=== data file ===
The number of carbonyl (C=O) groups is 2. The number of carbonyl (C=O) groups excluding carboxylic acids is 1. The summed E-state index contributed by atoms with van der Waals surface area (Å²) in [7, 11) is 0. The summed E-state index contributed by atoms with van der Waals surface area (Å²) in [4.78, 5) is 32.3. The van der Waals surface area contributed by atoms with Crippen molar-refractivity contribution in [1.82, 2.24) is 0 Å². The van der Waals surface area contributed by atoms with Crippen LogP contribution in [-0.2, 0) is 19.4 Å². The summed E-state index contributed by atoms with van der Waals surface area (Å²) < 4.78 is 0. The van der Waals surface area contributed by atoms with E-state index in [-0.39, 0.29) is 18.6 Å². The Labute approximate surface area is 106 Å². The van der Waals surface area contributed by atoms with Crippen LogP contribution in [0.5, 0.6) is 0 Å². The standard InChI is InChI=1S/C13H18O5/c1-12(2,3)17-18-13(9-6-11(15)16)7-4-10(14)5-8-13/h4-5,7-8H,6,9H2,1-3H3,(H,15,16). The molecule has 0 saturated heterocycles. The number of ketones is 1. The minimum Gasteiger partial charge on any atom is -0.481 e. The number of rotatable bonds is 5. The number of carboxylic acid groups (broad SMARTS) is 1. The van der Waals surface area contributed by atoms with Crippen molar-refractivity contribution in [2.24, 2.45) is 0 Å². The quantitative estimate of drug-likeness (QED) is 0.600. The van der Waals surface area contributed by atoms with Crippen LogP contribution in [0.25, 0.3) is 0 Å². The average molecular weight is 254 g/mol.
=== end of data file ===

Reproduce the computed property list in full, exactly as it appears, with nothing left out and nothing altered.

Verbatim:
The number of carbonyl (C=O) groups is 2. The number of carbonyl (C=O) groups excluding carboxylic acids is 1. The summed E-state index contributed by atoms with van der Waals surface area (Å²) in [7, 11) is 0. The summed E-state index contributed by atoms with van der Waals surface area (Å²) in [4.78, 5) is 32.3. The van der Waals surface area contributed by atoms with Crippen molar-refractivity contribution in [1.82, 2.24) is 0 Å². The van der Waals surface area contributed by atoms with Crippen LogP contribution in [-0.2, 0) is 19.4 Å². The summed E-state index contributed by atoms with van der Waals surface area (Å²) < 4.78 is 0. The van der Waals surface area contributed by atoms with E-state index in [-0.39, 0.29) is 18.6 Å². The Labute approximate surface area is 106 Å². The van der Waals surface area contributed by atoms with Crippen LogP contribution in [0.5, 0.6) is 0 Å². The standard InChI is InChI=1S/C13H18O5/c1-12(2,3)17-18-13(9-6-11(15)16)7-4-10(14)5-8-13/h4-5,7-8H,6,9H2,1-3H3,(H,15,16). The molecule has 0 saturated heterocycles. The number of ketones is 1. The minimum Gasteiger partial charge on any atom is -0.481 e. The number of rotatable bonds is 5. The number of carboxylic acid groups (broad SMARTS) is 1. The van der Waals surface area contributed by atoms with Crippen molar-refractivity contribution in [2.24, 2.45) is 0 Å². The quantitative estimate of drug-likeness (QED) is 0.600. The van der Waals surface area contributed by atoms with Crippen LogP contribution in [0.25, 0.3) is 0 Å². The average molecular weight is 254 g/mol.